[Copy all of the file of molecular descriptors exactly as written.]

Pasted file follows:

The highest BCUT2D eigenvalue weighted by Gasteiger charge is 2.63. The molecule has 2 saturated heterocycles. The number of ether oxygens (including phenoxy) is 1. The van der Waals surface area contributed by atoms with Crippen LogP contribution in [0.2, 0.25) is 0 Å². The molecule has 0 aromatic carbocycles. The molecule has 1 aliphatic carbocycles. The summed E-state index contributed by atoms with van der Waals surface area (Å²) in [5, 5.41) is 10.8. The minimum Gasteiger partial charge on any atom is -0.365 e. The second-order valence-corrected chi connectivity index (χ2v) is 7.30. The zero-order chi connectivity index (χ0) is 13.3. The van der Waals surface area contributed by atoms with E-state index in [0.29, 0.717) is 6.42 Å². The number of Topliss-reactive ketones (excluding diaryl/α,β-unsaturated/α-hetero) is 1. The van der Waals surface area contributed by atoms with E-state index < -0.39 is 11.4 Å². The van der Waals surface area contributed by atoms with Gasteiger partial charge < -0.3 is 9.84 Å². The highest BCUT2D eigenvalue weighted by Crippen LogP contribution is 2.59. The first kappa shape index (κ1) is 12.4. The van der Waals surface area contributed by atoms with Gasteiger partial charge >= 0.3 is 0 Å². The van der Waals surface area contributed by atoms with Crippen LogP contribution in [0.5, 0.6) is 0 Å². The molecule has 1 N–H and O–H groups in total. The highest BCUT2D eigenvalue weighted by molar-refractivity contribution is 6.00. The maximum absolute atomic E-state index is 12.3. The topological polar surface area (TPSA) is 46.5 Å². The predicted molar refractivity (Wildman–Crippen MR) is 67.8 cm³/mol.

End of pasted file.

The highest BCUT2D eigenvalue weighted by Gasteiger charge is 2.63. The molecule has 2 saturated heterocycles. The number of ether oxygens (including phenoxy) is 1. The van der Waals surface area contributed by atoms with Crippen LogP contribution in [0.2, 0.25) is 0 Å². The molecule has 0 aromatic carbocycles. The molecule has 1 aliphatic carbocycles. The summed E-state index contributed by atoms with van der Waals surface area (Å²) in [5, 5.41) is 10.8. The minimum Gasteiger partial charge on any atom is -0.365 e. The second-order valence-corrected chi connectivity index (χ2v) is 7.30. The zero-order chi connectivity index (χ0) is 13.3. The van der Waals surface area contributed by atoms with E-state index in [0.29, 0.717) is 6.42 Å². The number of Topliss-reactive ketones (excluding diaryl/α,β-unsaturated/α-hetero) is 1. The van der Waals surface area contributed by atoms with E-state index < -0.39 is 11.4 Å². The van der Waals surface area contributed by atoms with Gasteiger partial charge < -0.3 is 9.84 Å². The highest BCUT2D eigenvalue weighted by Crippen LogP contribution is 2.59. The first kappa shape index (κ1) is 12.4. The van der Waals surface area contributed by atoms with Gasteiger partial charge >= 0.3 is 0 Å². The van der Waals surface area contributed by atoms with Crippen LogP contribution in [0.5, 0.6) is 0 Å². The molecule has 1 N–H and O–H groups in total. The highest BCUT2D eigenvalue weighted by molar-refractivity contribution is 6.00. The maximum absolute atomic E-state index is 12.3. The topological polar surface area (TPSA) is 46.5 Å². The predicted molar refractivity (Wildman–Crippen MR) is 67.8 cm³/mol.